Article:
of patients with gastrointestinal cancer. In the present study,. TP and DPD were quantified and evaluated in gastric and colorectal cancer. Patients and Methods: ...
ANTICANCER RESEARCH 25: 3755-3762 (2005)
Expression Levels of Thymidine Phosphorylase (TP) and Dihydropyrimidine Dehydrogenase (DPD) in Patients with Gastrointestinal Cancer YOSHIFUMI NAKAYAMA, YUZURU INOUE, NOBUO NAGASHIMA, TAKEFUMI KATSUKI, KENTAROU MATSUMOTO, KOJI KADOWAKI, KAZUNORI SHIBAO, YOSUKE TSURUDOME, KEIJI HIRATA, TATSUHIKO SAKO, NAOKI NAGATA and HIDEAKI ITOH
Department of Surgery 1, University of Occupational and Environmental Health, Kita-Kyushu 807-8555, Japan
Abstract. Background: Thymidine phosphorylase (TP) is a key enzyme involved in pyrimidine nucleoside metabolism. Dihydropyrimidine dehydrogenase (DPD) is the major catabolic enzyme of 5-fluorouracil (5-FU). These are important enzymes in the pyrimidine salvage pathway and are considered to be key enzymes for determining the prognosis of patients with gastrointestinal cancer. In the present study, TP and DPD were quantified and evaluated in gastric and colorectal cancer. Patients and Methods: In 111 cases of malignancy, including 30 gastric cancers and 81 colorectal cancers, the expression levels of both TP and DPD in freshfrozen samples from either tumor or adjacent normal tissue were quantified using enzyme-linked immunosorbent assay (ELISA). The relationships between TP or DPD expression levels in tumor tissues or adjacent normal tissues and clinicopathological factors were evaluated. Results: The TP expression levels in gastric or colorectal tumor tissues were found to be significantly higher than those in the adjacent normal tissue. Although the DPD expression levels in gastric tumor tissue were significantly higher than those in adjacent normal tissue, the DPD expression levels in colorectal tumor tissue were nearly identical to those in the adjacent normal tissue. The DPD expression levels in gastric tumor tissues were significantly higher than those in colorectal tumor tissues. The TP expression levels correlated significantly with the DPD expression levels in tumor or adjacent normal tissues. The DPD expression levels in tumor tissues
Correspondence to: Y. Nakayama, Department of Surgery 1, University of Occupational and Environmental Health, 1-1 iseigaoka, Yahata-nishi-ku, Kita-Kyushu 807-8555, Japan. Tel: (+81) 93 691 7441, Fax: (+81) 93 603 2361 Key Words: Thymidine phosphorylase, dihydropyrimidine dehydrogenase, gastric carcinoma, colorectal carcinoma.
significantly correlated with those in adjacent normal tissue. Conclusion: The difference in DPD expressions between gastric and colorectal cancer tissues may reflect the organ specificity of the carcinomas and a difference in chemotherapeutic sensitivity to 5-FU or its analogs. The correlation between TP and DPD expression levels suggests the existence of a common regulatory pathway. 5-Fluorouracil (5-FU) or its analogs have been widely used in the treatment of gastrointestinal carcinomas. Their clinical effectiveness differs according to patient characteristics or carcinoma location, which is thought to be based on the difference in sensitivity of carcinoma cells to 5-FU (1). Thymidine phosphorylase (TP) is a key enzyme involved in pyrimidine nucleoside metabolism. TP is also identical to platelet-derived endothelial cell growth factors and is implicated in angiogenesis (2-4). TP is widely expressed in carcinomas such as breast, gastric, colorectal, pancreatic, hepatic, pulmonary, esophageal, urinary bladder, kidney and uterine (5-11). Elevated TP expression is also reported to predict poor prognosis in colorectal cancer (12, 13), gastric cancer (14), esophageal cancer (15), carcinoma of the bladder (9), renal cell carcinoma (10, 16) and non-small cell lung cancer (17). Dihydropyrimidine dehydrogenase (DPD) is the major catabolic enzyme of 5-FU, which converts uracil and thymidine to dihydrouracil and dihydrothymidine. DPD is widely distributed in various organs, such as the liver, peripheral blood mononuclear cells, small intestinal mucosa, spleen (18) and several cancer cells, such as gastric (19-21), colorectal (12, 20-22), breast, (23, 24), hepatic (25), renal (10), urinary bladder (6), endometrial (26) and pulmonary (27). DPD levels are thought to predict the toxicity of or sensitivity to 5-FU (19, 20). Both enzymes are important in the pyrimidine salvage pathway and are considered to be key enzymes affecting the prognosis of patients with various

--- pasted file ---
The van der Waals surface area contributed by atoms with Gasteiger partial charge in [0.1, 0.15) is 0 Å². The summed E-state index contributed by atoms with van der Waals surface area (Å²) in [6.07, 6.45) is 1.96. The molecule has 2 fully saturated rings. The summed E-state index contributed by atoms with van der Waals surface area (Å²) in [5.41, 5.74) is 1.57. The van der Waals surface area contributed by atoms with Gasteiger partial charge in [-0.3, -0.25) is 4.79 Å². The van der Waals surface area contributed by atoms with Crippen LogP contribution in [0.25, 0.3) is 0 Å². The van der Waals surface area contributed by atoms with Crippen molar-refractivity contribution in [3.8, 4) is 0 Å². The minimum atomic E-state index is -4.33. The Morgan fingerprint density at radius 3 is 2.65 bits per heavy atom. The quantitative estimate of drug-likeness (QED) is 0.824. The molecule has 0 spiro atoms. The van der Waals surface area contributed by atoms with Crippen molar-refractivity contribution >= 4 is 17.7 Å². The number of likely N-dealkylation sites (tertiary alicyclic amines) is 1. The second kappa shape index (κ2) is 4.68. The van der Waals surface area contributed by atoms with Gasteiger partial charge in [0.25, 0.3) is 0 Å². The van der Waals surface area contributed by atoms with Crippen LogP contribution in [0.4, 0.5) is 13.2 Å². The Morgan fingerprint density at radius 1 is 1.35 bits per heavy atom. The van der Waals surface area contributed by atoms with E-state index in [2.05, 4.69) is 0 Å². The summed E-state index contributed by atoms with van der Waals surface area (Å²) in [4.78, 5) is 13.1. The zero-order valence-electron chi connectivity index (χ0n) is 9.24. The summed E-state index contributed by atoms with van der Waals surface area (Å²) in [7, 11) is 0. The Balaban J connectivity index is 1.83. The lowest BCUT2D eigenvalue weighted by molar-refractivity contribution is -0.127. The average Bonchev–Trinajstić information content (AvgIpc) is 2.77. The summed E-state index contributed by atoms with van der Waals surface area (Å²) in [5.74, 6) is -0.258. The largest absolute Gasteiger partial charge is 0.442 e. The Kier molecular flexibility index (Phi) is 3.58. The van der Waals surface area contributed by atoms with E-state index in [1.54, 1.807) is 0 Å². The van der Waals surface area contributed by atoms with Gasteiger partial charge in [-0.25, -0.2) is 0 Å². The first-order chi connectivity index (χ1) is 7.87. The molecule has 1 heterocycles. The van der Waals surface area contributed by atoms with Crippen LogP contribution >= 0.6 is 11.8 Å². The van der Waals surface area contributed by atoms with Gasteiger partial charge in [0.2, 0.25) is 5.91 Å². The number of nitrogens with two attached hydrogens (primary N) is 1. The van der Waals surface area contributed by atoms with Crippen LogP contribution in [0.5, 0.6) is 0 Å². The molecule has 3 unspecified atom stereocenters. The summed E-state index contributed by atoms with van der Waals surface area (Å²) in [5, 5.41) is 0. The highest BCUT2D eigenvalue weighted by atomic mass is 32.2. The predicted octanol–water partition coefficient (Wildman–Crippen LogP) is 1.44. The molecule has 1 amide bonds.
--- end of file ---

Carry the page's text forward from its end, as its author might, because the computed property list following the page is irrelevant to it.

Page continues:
ANTICANCER RESEARCH 25: 3755-3762 (2005) Table II. Relationship of TP or DPD levels between tumor and adjacent normal tissues.
Table I. Characteristics of patients. No. of patients Gender (M/F) Age (yr) (mean±S.D.) Site of carcinoma Stomach Colorectum Patients with gastric cancer Gender (M/F) Age (yr) (mean±S.D.) TNM stage IB/II/IIIA/IIIB/IV Patients with colorectal cancer Gender (M/F) Age (yr) (mean±S.D.) Site. colon /rectum TNM stage I/II/IIIA/IIIB/IV
111 58/53 66.5±11.1 30 81
21/9 67.0±12.4 2/5/10/6/7
37/44 66.9±10.7 42/39 5/33/18/14/11
S.D.: Standard deviation
cancers. In the present study, the expression of these enzymes in gastrointestinal cancers was quantified and evaluated.
Patients and Methods Patients and samples. From July 2002 to December 2003, 111 patients with primary cancer, including stomach and colorectal, who underwent surgery at the Department of Surgery 1, University Hospital of Occupational and Environmental Health, Japan, were recruited for this study. Tissue samples were collected and stored at